Reduce Caregiver Stress by
Staying Connected to Your Love One

Caregiver Staying Connected to Care ReceiverA few years ago I heard a man speak at an event sponsored by AARP. He was talking about caring for his wife who has MS. One day as he was he helping her onto the toilet, she looked up and him and angrily hissed, “Stop it!”

He said, “Stop what?”

She said, “Stop being my caregiver!”

His response was, “How in the hell am I supposed to do that?”

She said, “I don’t know, but I’m sick of you just being my caregiver. I want you to be my husband!”

They fought a little bit. They both cried, and then they sat down and talked about how they could make that happen.

They decided that once a month they would hire a non-medical care provider to come to the house and help her bathe, get dressed up and ready for an evening out. He would ring the doorbell at 6:00 o’clock, and they would go someplace nice for dinner. Talk of anything related to her illness or incapacity was strictly forbidden. They discovered that having a date night once a month gave them something to look forward to, and it helped them stay connected to one another as man and wife.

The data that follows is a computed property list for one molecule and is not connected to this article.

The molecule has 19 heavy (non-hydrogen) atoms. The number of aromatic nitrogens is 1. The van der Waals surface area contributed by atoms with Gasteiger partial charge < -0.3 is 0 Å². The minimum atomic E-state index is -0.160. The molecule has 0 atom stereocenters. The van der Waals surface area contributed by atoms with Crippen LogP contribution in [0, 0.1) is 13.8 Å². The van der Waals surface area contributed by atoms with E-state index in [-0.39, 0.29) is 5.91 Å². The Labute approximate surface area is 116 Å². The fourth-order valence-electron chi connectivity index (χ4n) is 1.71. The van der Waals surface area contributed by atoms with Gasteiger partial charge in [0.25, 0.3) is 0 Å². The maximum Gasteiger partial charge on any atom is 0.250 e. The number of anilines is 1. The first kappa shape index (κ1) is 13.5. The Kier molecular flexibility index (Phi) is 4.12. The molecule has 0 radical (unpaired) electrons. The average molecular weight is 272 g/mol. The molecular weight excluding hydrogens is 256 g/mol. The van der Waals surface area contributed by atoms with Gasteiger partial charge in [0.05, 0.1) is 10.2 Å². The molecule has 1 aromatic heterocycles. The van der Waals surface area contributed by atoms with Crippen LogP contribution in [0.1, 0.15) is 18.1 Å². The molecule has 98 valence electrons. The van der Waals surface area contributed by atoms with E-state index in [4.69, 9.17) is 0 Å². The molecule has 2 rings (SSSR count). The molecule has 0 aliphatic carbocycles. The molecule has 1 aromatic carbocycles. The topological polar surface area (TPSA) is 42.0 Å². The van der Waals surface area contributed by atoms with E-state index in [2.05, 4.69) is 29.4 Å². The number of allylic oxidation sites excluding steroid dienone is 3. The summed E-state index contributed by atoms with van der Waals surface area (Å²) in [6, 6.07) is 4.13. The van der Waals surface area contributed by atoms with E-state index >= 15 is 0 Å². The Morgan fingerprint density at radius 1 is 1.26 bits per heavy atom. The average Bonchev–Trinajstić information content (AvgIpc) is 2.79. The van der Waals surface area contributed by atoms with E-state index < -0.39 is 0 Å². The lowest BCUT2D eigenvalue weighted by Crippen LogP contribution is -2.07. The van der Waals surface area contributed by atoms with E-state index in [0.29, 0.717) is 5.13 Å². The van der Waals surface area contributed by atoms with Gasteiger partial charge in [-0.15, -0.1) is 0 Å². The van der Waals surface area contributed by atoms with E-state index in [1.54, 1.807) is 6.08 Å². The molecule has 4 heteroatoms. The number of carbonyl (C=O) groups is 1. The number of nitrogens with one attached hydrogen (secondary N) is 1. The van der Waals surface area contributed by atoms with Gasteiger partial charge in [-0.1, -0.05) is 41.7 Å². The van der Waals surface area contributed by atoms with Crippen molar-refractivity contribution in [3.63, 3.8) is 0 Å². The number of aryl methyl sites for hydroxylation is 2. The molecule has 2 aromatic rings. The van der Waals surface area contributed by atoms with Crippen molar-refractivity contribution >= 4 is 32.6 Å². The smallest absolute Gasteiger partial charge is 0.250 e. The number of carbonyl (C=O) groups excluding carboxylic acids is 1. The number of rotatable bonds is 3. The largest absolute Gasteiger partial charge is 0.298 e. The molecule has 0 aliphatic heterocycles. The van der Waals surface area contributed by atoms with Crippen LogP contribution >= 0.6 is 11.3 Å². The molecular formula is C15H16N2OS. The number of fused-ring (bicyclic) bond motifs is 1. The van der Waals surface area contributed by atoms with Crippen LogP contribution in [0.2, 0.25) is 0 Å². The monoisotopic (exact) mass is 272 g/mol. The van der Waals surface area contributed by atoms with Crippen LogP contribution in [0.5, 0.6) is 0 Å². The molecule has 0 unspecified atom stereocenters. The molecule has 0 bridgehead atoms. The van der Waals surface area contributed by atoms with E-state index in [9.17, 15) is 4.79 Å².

It isn’t easy to stay connected to someone whose physical and/or mental abilities have been severely altered because of an illness or injury. Your relationship will never be the same, but if it was a good one, you’ll be able to find something you can do together that reminds you of why you loved your care receiver in the first place. Even if it’s only once a month, putting your loved one’s condition on the back burner and doing something that helps you stay connected as people. It could reduce your caregiver stress and end up being a gift of great value to both you and your care receiver.
Elaine K Sanchez is an author, speaker and co-founder of Contact her at